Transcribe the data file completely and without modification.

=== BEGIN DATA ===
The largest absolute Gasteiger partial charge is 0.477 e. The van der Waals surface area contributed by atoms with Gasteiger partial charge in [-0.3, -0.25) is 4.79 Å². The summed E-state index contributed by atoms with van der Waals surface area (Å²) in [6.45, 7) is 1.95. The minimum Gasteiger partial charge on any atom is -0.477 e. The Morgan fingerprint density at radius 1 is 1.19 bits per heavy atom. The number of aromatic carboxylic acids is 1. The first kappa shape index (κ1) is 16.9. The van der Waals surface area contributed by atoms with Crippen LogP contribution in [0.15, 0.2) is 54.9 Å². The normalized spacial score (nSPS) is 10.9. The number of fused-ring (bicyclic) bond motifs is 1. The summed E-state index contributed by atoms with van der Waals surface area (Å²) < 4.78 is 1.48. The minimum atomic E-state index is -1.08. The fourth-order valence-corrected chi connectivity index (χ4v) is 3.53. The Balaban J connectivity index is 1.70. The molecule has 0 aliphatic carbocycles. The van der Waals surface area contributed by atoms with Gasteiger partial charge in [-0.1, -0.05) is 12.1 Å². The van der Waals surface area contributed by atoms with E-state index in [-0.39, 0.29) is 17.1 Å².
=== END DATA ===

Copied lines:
The largest absolute Gasteiger partial charge is 0.477 e. The van der Waals surface area contributed by atoms with Gasteiger partial charge in [-0.3, -0.25) is 4.79 Å². The summed E-state index contributed by atoms with van der Waals surface area (Å²) in [6.45, 7) is 1.95. The minimum Gasteiger partial charge on any atom is -0.477 e. The Morgan fingerprint density at radius 1 is 1.19 bits per heavy atom. The number of aromatic carboxylic acids is 1. The first kappa shape index (κ1) is 16.9. The van der Waals surface area contributed by atoms with Crippen LogP contribution in [0.15, 0.2) is 54.9 Å². The normalized spacial score (nSPS) is 10.9. The number of fused-ring (bicyclic) bond motifs is 1. The summed E-state index contributed by atoms with van der Waals surface area (Å²) < 4.78 is 1.48. The minimum atomic E-state index is -1.08. The fourth-order valence-corrected chi connectivity index (χ4v) is 3.53. The Balaban J connectivity index is 1.70. The molecule has 0 aliphatic carbocycles. The van der Waals surface area contributed by atoms with Gasteiger partial charge in [-0.1, -0.05) is 12.1 Å². The van der Waals surface area contributed by atoms with E-state index in [-0.39, 0.29) is 17.1 Å².